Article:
Gungle cat Felis chaus
The jungle cat is larger than a domestic cat: it ranges from 60 to 90 cm in length, and weighs 8 to 12 kg. The jungle cat has a short body, long legs, and a thin and relatively short tail measuring 1/3 of the length of the body (21-30 cm). The jungle cat does not resemble the wild cats because it has long legs, not so prominent ruffs of fur on the sides of its face, and big, triangular, upright ears with small tufts on the tops. The jungle cats are found in the broad zone of areas, from West and Central Asia to Hindustan, Indochina and Southwest China. This cat is associated with reed swamps, thick brushes, and reed beds surrounding rivers and lakes in the lowlands; it avoids open steppes and deserts. The jungle cats are not adapted well to cold climates, and are not found at high altitudes in mountainous areas; sometimes they live near human settlements. The jungle cats are active primarily at night and twilight, but in cold weather they may hunt in the daytime. The jungle cats are excellent hunters; they hunt by stalking and ambushing their prey, but may wait for the prey to come out of its burrow. This cat feeds on rodents (mice, voles, ground squirrels) and birds (ducks, Eurasian coots, pheasants) living along water reservoirs; sometimes it kills hares, calves of small ungulates, and reptiles (snakes, lizards, turtles) and may attack domestic chickens, ducks, and geese. The jungle cat is a cautious and secretive predator: it prefers to hide in the dense bush during the daytime. It has a very good sense of hearing; jungle cats have been observed hiding in a bush waiting for a flock of birds to fly down onto the reed bed, stacking and then swiftly jumping and grabbing its prey. Jungle cats are good jumpers and strong swimmers; they can climb trees easily though they rarely do so.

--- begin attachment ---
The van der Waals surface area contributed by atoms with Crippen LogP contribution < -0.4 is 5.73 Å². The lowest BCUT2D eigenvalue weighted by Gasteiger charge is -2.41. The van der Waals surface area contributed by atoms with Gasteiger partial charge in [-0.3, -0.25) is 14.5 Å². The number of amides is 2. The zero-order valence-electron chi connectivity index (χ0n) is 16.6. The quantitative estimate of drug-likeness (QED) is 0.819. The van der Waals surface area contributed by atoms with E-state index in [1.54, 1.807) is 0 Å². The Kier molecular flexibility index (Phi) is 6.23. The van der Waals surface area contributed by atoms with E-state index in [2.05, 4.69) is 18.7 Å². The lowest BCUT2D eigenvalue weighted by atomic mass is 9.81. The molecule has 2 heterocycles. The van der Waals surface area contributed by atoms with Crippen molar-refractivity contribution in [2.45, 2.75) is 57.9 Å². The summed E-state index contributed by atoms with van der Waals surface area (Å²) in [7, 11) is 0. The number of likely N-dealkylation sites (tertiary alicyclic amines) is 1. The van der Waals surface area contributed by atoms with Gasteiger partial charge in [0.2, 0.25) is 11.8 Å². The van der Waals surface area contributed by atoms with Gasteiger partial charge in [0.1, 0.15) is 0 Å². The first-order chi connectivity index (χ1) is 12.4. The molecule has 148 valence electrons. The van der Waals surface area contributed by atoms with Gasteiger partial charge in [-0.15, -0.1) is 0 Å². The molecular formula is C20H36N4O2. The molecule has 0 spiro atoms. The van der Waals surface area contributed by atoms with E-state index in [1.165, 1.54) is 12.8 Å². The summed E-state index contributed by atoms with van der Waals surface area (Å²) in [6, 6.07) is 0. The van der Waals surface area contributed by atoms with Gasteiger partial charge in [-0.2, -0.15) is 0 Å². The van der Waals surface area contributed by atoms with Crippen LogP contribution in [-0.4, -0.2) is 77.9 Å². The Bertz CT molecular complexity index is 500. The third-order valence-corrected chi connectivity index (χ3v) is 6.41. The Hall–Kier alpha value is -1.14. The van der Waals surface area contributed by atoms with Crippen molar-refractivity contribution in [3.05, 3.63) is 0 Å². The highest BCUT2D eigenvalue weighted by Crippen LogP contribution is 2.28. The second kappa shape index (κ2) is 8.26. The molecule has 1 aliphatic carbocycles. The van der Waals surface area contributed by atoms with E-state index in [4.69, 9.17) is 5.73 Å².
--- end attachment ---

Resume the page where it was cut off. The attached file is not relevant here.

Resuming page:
Jungle cats are solitary animals except for mating season. Each male has a home range of 45 to 180 km that typically overlaps the range of several females. Family groups consisting of a male, female and their offspring may be seen during breeding season. The female prepares a den in a concealed place. She doesn’t dig a den but uses an abandoned burrow of other animals (badgers, porcupines, foxes) lining it with hairs and dried grass. Gestation in the jungle cat lasts 53–66 days and two to five blind kittens are born. The eyes of the kittens open on the 11th to 12th day and they become completely weaned at around three months. The young jungle cats grow fast and become fully independent at the age of five to six months. Young jungle cats are generally easy to tame and make get used to people. The jungle cats are known to be used for hunting waterfowl by people in ancient Egypt. A jungle cat is depicted bringing its prey to its master in Egyptian painting. The jungle cat is listed in the Red Book of the Russian Federation.